Workers on one of the nation’s most iconic landmarks may have been exposed to asbestos during renovation at the site. Asbestos insulation used to wrap a steam pipe was inadvertently cut and damaged in November. During investigation, officials realized the pipe had also been cut a month prior, but the mishap went undetected. Officials fear that during that month asbestos fibers may have been released into the area leading to a health risk for the workers.
According to a Jan. 27 article in the St. Louis Post-Dispatch, the mishap resulted in a one-month work stoppage and a nearly $350,000 overage in the budget. The pipe was cut on Nov. 3 at which point park officials evacuated the work site and halted renovations until Dec. 15. When the asbestos was discovered, the site had to be sealed off and the piping and insulation had to be removed. However, due to the lag in discovering the prior cut, officials deemed the entire site contaminated. Air quality testing and various other safety measures had to be undertaken before renovations could continue.
The St. Louis Times-Dispatch reported on Nov. 13 that over 100 workers and employees could have been exposed to asbestos.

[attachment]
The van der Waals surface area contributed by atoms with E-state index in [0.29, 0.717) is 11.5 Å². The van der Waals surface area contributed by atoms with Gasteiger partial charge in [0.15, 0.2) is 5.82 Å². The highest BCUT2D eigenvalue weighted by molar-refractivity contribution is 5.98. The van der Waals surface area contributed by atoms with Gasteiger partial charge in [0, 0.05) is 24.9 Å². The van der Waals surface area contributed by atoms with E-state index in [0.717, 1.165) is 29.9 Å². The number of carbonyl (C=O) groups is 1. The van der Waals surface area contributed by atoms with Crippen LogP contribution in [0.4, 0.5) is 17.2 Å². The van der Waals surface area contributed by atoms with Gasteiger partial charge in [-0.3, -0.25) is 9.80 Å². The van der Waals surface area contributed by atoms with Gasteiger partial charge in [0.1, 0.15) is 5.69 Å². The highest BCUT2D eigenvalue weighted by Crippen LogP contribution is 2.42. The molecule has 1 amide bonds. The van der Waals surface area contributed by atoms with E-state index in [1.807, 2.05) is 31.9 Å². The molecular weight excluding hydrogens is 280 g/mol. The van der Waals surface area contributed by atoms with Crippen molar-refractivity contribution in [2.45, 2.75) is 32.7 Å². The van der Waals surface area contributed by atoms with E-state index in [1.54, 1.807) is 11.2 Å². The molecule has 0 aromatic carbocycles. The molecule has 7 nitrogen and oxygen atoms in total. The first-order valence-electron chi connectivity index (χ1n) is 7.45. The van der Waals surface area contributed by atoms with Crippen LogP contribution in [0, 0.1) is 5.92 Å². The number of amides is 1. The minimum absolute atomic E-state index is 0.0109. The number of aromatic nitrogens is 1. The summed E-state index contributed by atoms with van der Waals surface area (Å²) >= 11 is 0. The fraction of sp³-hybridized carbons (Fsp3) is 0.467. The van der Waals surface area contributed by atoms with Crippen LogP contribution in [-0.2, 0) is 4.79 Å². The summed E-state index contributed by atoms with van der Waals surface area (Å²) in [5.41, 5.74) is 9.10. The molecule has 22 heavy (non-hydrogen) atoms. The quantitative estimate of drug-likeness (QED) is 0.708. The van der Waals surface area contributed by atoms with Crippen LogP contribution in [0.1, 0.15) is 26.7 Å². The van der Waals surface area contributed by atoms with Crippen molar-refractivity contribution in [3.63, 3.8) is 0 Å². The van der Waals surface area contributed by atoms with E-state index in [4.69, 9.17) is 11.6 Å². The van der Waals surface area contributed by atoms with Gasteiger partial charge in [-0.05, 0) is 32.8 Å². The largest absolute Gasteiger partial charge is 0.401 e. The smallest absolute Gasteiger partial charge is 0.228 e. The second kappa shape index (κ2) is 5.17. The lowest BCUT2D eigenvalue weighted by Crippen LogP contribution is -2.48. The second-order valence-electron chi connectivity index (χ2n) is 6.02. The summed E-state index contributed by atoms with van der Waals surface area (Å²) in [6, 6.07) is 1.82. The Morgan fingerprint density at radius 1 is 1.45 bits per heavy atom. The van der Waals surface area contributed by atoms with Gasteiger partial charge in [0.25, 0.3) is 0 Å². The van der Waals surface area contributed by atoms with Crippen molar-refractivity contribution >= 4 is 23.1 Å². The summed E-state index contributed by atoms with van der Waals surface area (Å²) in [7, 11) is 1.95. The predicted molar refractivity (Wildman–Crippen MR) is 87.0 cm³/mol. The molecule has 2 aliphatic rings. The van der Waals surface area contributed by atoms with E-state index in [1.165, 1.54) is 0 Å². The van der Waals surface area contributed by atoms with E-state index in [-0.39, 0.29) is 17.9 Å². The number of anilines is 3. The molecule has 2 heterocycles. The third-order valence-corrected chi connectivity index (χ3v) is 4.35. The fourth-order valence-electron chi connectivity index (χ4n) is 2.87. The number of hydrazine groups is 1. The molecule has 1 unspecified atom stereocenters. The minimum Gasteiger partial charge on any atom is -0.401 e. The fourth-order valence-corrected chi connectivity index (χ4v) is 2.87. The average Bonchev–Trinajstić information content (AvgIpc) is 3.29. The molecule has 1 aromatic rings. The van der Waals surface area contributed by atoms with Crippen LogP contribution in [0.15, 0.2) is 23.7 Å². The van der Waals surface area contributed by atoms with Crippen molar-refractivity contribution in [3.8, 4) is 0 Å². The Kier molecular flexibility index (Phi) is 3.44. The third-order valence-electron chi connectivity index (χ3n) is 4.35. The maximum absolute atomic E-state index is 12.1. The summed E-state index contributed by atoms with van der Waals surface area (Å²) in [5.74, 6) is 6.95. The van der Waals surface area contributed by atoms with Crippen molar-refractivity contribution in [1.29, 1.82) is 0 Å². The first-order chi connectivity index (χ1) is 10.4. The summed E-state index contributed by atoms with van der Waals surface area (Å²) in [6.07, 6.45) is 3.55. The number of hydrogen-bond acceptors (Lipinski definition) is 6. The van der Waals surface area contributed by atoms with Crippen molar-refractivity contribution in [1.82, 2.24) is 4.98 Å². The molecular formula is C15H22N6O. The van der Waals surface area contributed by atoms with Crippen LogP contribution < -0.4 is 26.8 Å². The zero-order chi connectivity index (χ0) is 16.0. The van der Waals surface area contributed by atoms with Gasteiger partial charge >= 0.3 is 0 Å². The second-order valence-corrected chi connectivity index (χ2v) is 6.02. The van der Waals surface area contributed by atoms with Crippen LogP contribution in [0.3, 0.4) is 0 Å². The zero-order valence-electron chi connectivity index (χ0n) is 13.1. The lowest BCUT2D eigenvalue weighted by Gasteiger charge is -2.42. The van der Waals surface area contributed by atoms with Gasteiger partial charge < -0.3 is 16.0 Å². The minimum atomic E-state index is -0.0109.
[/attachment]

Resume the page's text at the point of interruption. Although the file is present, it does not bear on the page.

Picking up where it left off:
Asbestos is a known carcinogen. Exposure to the toxic mineral can lead to mesothelioma, cancer and asbestosis. According to the Missouri Department of Natural Resources, studies indicate asbestos can also cause cancers of the mouth, throat, digestive tract and organs.
The U.S. Environmental Protection Agency reports there is no known safe level of asbestos exposure. As a result, managing friable, or loose, asbestos is highly regulated and requires work to be done by licensed, certified contractors. Contractors in Missouri must follow the “Asbestos Requirements for Demolition and Renovation Projects” from the Missouri Department of Natural Resources.
Tom Bradley, superintendent of the Arch grounds for the National Park Service, told the Post-Dispatch that workers who may have been exposed to the asbestos will be sent for medical testing.
“The amount of exposure, we believe, is minimal,” said Bradley. “But nonetheless you want to be safe.”
Nearly 3,000 Americans are diagnosed with mesothelioma each year, and many of these people die within one year of diagnosis. There is no cure for the cancer that can take decades to develop, but early detection can lead to improved survival and quality of life.
The Gateway Arch website indicates the interior of the arch will be closed for renovation through March. In addition, the Museum of Westward Expansion, the underground museum, is closed for “significant renovations.” No date is given for reopening.